November 13, 2012
Monthly Business Survey – October 2012
Business conditions stumble to weakest level in more than three years, with wholesale and manufacturing conditions especially subdued. Confidence also edges lower. Activity forecasts unchanged but 25bp February rate cut on the cards, providing modest Q4 CPI.
Business conditions stumble to weakest level in more than three years, with wholesale and manufacturing conditions especially subdued. Capex index points to further softening in business investment, credit demand fell to record levels, while forward looking indicators suggest Q4 clearly below trend. Confidence also edges lower. Activity forecasts unchanged but 25bp February rate cut on the cards, providing modest Q4 CPI.
- Business conditions fall further in October, recording their weakest outcome since May 2009. It is likely that persistently weak confidence is having a material impact on demand conditions in the economy at present.
- The softening in activity was driven by broad-based declines in employment, profitability and trading conditions. Conditions deteriorated heavily to very low levels in wholesale, manufacturing and construction while retail remained weak. Transport and recreation & personal services were fairly positive but mining softened. Conditions in Queensland are the lowest level since the 2011 floods and NSW is the weakest in 3½ years.
- Businesses were more downcast in October, with the pessimism particularly apparent in the mining and construction sectors. It appears that the RBA’s decision to lower the cash rate by 25 bps to 3.25% at its October meeting failed to improve sentiment, with firms instead likely to be focussing on the reasons for the rate change – a softening global economy, fiscal tightening, a soft labour market and high AUD.
- Consistent with fairly uninspiring activity readings, indicators of future demand (forward orders, capital expenditure and capacity utilisation) were poor and point to continued soft near-term demand. The survey’s capital expenditure index fell to its lowest level since August 2009, suggesting the brakes may be tightening on the business investment boom – especially mining. Overall, the survey implies a pronounced slowing in underlying demand and GDP growth in December quarter 2012, to around 2¾% and 2-2¼% respectively – clearly below trend.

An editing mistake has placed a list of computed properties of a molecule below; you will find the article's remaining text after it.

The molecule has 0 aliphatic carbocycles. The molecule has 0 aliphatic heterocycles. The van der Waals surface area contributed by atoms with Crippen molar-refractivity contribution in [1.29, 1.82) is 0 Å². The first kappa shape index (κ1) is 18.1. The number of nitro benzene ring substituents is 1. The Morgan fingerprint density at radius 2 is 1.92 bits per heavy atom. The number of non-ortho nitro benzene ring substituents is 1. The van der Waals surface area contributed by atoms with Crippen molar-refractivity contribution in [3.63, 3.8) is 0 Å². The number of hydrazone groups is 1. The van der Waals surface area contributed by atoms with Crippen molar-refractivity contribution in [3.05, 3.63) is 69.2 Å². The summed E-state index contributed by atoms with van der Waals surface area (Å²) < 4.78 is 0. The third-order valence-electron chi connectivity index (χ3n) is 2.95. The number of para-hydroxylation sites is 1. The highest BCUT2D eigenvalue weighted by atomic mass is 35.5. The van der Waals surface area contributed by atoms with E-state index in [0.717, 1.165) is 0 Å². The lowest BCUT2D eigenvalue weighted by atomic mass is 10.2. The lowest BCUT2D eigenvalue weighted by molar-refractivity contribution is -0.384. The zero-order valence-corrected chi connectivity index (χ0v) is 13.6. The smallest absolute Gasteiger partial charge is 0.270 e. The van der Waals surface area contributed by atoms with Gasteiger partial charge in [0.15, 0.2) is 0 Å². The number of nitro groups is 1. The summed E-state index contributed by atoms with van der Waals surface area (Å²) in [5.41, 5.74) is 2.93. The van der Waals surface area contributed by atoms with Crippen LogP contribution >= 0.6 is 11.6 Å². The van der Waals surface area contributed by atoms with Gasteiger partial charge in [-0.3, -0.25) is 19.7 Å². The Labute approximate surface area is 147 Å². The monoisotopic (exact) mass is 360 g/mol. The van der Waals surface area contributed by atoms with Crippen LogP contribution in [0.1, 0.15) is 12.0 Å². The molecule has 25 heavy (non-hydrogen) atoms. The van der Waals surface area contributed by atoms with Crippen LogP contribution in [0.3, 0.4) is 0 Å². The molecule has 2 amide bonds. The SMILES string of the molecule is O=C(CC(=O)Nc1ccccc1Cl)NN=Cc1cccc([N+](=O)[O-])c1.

- Labour costs growth eased again in October, consistent with a softening in employment conditions. Product prices growth remained subdued, while purchase costs pressures rose a touch. Retail prices growth was weak.
Implications for NAB forecasts (See latest Global & Australian forecasts report also released today):
- Central banks in the advanced economies continue to provide policy stimulus to promote growth and their counterparts in the emerging economies have shifted from tightening to easing monetary policy. Nevertheless, the pace of global growth remains slow with the big emerging markets and the US driving most of the world’s output expansion. Global growth expected to rise from 3.1% in 2012 to a still sub-trend 3¼% in 2013.
- The Australian economy appears to have stumbled into Q4. Growth outlook unchanged; GDP forecasts 2.3% in 2012-13 (below Commonwealth Treasury and RBA’s 3%) and 3.0% in 2013-14 (in line with Treasury’s 3% and RBA’s 2¼-3¼%). Weighing on near-term activity will be slowing mining investment, a still high AUD, fiscal tightening and ongoing weak global economy. The path for inflation remains soft – notwithstanding the impact of carbon pricing on headline CPI in Q3 2012. We see inflation of 2.9% in 2012-13 (RBA 2¾%) and 3.0% in 2013-14 (RBA 2-3%). While CPI is expected to rise, we favour one more rate cut; 25 bps in February to mitigate weakness in near-term demand.
For further analysis download the full report.